An attempt to recapture a shining period in Kiwi cricket suffers from an information overload.
It takes a cricket journo to name the only New Zealand captain to have won more matches than he lost in both the test-match and one-day forms of the game (Geoff Howarth), but you can’t help wondering if a David Gower cover drive ever made their heart sing or their eyes brim with tears of pure joy.
The author of this rambling, ramshackle and occasionally illuminating survey of a golden era in the country’s cricketing fortunes, when television schedules were cleared to make way for cricket, has worked on the sports desks of major agencies here and abroad, and cricket is plainly a passion. So it’s a shame that the 236 pages that he has managed to cobble together are so passionless.
He chooses a title that does not so much tempt fate as ignore the facts (any cricket follower who grimly sat through the following two decades can attest that they were seldom sunlit), and anyway, the phrase works only when it refers to the golden weather’s end, as the chap who coined it and weather forecasters could have told him.
But then he spends much of the book belying the title, which in full includes “When Kiwi cricketers conquered the world – the 1980s era of Hadley, Crowe & Co”. Like that pub talker, he is a man obsessed by the numbers (no bad thing, but that’s what appendices are for), and as a writer, he seems incapable of passing a narrative side alley without nipping in for a fossick around.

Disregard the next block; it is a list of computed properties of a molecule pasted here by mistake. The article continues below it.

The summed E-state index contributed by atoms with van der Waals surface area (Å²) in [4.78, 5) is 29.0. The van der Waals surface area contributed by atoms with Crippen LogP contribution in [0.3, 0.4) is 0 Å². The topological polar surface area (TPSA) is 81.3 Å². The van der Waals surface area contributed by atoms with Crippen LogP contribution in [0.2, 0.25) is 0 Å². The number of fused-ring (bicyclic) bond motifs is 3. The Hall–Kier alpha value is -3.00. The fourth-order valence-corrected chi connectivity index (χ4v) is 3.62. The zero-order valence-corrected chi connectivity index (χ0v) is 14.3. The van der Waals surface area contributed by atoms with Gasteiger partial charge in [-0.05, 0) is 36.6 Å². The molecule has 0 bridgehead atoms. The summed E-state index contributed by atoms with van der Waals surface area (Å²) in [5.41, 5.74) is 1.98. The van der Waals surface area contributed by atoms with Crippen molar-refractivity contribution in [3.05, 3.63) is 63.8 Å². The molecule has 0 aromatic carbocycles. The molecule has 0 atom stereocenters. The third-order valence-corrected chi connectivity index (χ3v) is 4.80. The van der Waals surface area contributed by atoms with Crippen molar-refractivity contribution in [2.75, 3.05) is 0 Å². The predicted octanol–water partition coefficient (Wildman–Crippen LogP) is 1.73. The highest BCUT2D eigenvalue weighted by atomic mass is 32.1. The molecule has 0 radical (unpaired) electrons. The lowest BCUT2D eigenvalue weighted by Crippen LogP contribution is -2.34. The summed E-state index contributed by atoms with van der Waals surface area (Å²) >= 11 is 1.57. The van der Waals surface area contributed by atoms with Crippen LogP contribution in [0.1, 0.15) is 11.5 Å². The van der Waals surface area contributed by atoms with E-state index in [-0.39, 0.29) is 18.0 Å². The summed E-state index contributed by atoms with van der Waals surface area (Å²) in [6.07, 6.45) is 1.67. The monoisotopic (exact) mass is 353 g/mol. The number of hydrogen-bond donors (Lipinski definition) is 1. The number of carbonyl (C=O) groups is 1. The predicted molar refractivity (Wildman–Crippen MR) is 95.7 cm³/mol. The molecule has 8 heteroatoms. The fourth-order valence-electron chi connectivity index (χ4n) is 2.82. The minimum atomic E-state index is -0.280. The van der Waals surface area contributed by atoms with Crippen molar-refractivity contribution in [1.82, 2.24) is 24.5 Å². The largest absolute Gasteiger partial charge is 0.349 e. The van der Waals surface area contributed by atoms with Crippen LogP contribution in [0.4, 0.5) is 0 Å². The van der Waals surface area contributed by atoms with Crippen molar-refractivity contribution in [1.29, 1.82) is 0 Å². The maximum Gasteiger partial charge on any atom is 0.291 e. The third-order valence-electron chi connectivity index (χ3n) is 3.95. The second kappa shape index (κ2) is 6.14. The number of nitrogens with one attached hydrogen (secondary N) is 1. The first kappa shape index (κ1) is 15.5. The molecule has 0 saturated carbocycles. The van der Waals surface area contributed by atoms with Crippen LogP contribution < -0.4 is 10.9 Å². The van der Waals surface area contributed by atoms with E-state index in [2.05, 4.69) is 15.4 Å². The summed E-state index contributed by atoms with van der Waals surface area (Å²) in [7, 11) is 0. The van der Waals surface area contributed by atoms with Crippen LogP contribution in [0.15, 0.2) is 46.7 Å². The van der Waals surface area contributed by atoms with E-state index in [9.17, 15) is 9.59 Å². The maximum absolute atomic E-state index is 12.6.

The chapter on the dogged opening batsman John Wright quickly diverts two degrees of separation to recall Bob Blair, newly bereaved by the 1953 Tangiwai disaster and partnered by a bandaged Bert Sutcliffe, batting heroically but vainly to save a test in South Africa.
In a chapter on Jeremy Coney “and the captaincy challenge”, the name “Coney” doesn’t even appear for seven pages, after those of two dozen other cricketers, few of them even New Zealanders, and a boxer have put in an appearance. Another, about the “canny coach” Glenn Turner, tells us next to nothing about his thoughts on coaching, though there are mentions elsewhere in the text of his inventive ideas, including making tail-enders work hard on their batting. We do find out what NZ Herald sports writer TP McLean thought of Colin Meads, however.
He does bravely and usefully go where many writers have not, discussing Howarth’s drinking and anatomising the haughty selfishness that made Richard Hadlee, the first cricketer to be knighted while still playing, such an isolated figure in the team. There’s a good summary, too, of the stoush between umpire Fred Goodall and the West Indians.
That story and others are enlivened by interviews conducted, by necessity, over several years with characters now in retirement. Perhaps that’s what gives the book a bitsy and anecdotal feel. Poor-quality photographs and the unforgivable absence of photo credits hamper a volume that only at moments captures the magic of an extraordinary era. But if you long to learn that Ian Smith’s 100th dismissal as wicketkeeper took place at the same time of day, 12.03pm, as his first, it might be just the ticket.
DAWN OF THE GOLDEN WEATHER, by John Mehaffey (Steele Roberts Aotearoa, $34.99)
This article was first published in the January 20, 2018 issue of the New Zealand Listener.